Maaike Duine is Project Manager of the Strengthening Tanzanian Publishing (TZAP) project. In this latest blog post, she reflects on recent workshops on the topics of copyright and plagiarism
One of the main goals of the Strengthening Tanzanian Publishing (TZAP) project is to increase the quality of Tanzanian research output. In order to achieve this goal, TZAP’s partners organized a forum to discuss intellectual property (IP) policies at Tanzanian universities and research institutes. The Tanzania Commission of Science and Technology (COSTECH, one of the project’s partners) is working with universities to register their research.
As the Tanzanian government wants the country to focus on translational research, all universities should include a section on licensing or commercializing their technology in their research policy. A few universities already have a policy in place, but most of them do not. COSTECH is working with the World Intellectual Property Organization (WIPO) to raise awareness about IP. The newly established Consortium of Academic Publishers will also assist in creating more awareness about IP with its members. COSTECH recently facilitated a workshop on supporting bioscience innovation and commercialization of research results. The topic of intellectual property will also be high on the agenda at Tanzania’s fourth Annual National Science, Technology and Innovation (STI) Conference to be held in Dar es Salaam in June.
Next to raising awareness about IP, COSTECH is collaborating with COSOTA (The Copyright Society of Tanzania) to increase knowledge about copyright issues in Tanzania. COSOTA registers works and collects royalties on behalf of authors and performers. A big part of their work involves collecting and destroying illegally-copied books and DVDs. Alongside this, COSOTA is working on a new regulation about how to charge universities for photocopying teaching materials. Maureen Fondo, legal advisor at COSOTA, has informed us that plagiarism of and within dissertations happens frequently. Most participants present at our workshops confirm this and many fear that, with increased access to online content, students will be more tempted to copy material.
In our workshops we have also focused on ethics, plagiarism and copyright issues to emphasize that the digital and print world have much in common. Several universities plan to update their dissertation policies and, as many Tanzanian universities and research institutes are starting to build their institutional repositories, it is good to raise awareness about what publishers allow. We explained the concepts of green and gold open access and the different Creative Commons licences.
During our workshops we not only try to raise awareness about copyright issues with university presses, but with the commercial publishers as well. Many of them seem hesitant about publishing books online, afraid that their publications will be plagiarized. We have covered topics such as Digital Rights Management, watermarking and online data clean-up policies to take away some of their worries.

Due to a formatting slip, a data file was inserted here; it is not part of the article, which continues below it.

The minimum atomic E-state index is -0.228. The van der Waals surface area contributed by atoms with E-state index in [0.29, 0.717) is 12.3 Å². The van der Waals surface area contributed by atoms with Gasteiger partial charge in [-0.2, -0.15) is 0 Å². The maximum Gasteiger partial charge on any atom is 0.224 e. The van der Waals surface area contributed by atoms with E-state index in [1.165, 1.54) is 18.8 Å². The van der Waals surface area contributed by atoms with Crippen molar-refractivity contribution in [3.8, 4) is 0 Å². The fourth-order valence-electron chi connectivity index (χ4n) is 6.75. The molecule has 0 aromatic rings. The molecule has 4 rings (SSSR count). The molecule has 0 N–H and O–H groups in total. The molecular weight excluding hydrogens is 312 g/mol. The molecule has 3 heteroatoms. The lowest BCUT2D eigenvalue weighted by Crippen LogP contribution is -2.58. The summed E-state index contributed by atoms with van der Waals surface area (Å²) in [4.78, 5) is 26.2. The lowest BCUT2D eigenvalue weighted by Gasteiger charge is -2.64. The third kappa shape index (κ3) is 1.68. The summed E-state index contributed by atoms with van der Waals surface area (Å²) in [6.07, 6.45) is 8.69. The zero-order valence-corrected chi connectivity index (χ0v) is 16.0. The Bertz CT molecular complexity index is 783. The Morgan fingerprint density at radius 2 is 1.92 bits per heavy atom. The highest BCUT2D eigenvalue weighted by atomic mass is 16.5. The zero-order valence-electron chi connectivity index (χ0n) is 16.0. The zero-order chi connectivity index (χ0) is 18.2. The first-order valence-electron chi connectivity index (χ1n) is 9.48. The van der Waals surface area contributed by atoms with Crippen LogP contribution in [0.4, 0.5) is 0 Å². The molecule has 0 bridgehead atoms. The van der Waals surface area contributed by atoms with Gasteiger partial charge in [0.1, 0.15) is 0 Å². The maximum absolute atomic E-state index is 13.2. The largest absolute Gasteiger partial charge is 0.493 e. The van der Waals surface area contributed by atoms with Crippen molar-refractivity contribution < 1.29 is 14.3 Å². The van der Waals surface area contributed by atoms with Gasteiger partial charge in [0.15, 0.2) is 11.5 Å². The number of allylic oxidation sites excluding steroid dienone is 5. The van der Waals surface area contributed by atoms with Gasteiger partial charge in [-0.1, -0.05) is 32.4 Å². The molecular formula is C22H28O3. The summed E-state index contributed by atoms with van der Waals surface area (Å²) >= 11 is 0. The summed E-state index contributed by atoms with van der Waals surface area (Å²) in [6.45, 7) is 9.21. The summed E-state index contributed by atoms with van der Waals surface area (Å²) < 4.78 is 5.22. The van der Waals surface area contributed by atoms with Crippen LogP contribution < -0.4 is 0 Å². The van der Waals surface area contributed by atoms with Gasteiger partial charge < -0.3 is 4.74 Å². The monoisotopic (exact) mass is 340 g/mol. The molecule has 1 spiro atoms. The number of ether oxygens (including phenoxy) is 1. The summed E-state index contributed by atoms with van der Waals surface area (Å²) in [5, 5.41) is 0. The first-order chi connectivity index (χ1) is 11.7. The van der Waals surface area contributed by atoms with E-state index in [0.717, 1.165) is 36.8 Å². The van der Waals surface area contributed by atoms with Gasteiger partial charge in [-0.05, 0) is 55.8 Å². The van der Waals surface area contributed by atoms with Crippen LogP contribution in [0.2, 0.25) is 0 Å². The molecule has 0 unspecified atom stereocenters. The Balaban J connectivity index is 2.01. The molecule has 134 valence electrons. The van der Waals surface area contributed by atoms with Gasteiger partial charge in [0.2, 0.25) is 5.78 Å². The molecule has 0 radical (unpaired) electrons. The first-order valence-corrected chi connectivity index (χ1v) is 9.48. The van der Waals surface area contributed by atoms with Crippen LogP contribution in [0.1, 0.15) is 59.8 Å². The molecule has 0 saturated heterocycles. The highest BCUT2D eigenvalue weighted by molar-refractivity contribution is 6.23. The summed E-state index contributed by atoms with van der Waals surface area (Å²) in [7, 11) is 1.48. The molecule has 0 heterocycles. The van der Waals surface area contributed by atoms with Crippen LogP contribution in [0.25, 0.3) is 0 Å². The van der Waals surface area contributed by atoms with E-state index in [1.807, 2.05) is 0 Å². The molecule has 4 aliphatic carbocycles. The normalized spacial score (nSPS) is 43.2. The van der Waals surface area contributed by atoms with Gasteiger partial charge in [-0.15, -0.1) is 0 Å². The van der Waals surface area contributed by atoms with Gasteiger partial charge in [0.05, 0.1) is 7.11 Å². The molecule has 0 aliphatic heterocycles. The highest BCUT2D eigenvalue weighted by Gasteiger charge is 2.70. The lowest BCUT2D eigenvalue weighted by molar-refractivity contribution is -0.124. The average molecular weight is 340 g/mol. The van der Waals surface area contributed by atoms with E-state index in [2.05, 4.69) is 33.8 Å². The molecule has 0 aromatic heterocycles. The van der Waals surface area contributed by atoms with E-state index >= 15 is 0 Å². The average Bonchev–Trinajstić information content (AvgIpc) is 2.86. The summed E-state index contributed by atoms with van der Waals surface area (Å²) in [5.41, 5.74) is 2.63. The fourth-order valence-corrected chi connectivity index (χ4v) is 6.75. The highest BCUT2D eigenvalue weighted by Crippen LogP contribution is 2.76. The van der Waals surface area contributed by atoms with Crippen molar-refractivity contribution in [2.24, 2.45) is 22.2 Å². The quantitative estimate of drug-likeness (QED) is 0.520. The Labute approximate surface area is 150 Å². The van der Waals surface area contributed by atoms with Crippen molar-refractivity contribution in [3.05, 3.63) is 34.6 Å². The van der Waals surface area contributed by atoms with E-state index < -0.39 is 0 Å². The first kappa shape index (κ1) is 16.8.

As more and more people are getting smartphones in Tanzania, going digital might be the way forward for Tanzanian publishing. By having participants create their own ePub files, they get a first insight into digitizing content. During one of the workshop exercises, participants had to create content for different devices such as e-readers and smartphones. This gave the participants a good idea of the possibilities of digital publishing and they were very enthusiastic about loading content onto their own smartphones.
However exciting creating digital content may be, Dar es Salaam days are still very hot, and huge Tanzanian lunches can make the participants (and facilitators) sleepy. Luckily, getting up and singing “head, shoulders, knees and toes” in English, Dutch and Kiswahili makes everyone alert and awake again.
Tanzania’s warmest months have passed and we are well into the rainy season now. Roads, bridges and entire neighbourhoods get flooded and the thunder storms have a negative effect on power and internet availability. During one of the workshop exercises, participants had to list the advantages and disadvantages of digital publishing. And one of the big disadvantages is poor internet connectivity and power cuts.
Lecturers at St Augustine University in Mwanza stress that in their region (North-West Tanzania) internet access is more irregular than in Dar es Salaam, and this makes it even harder for researchers to access online research materials. Nevertheless, the lecturers in Mwanza do realize the importance of publishing and see the opportunities of going digital. Lobbying with government and other organizations to raise the level of ICT to strengthen digital publishing throughout the country is one of the other tasks of the newly established interim committee of the Consortium of Academic Publishers of Tanzania. A full agenda!
In my next blog you will read about our workshops on Marketing and Communication and how the Consortium implements the acquired skills in further advancing academic publishing in Tanzania.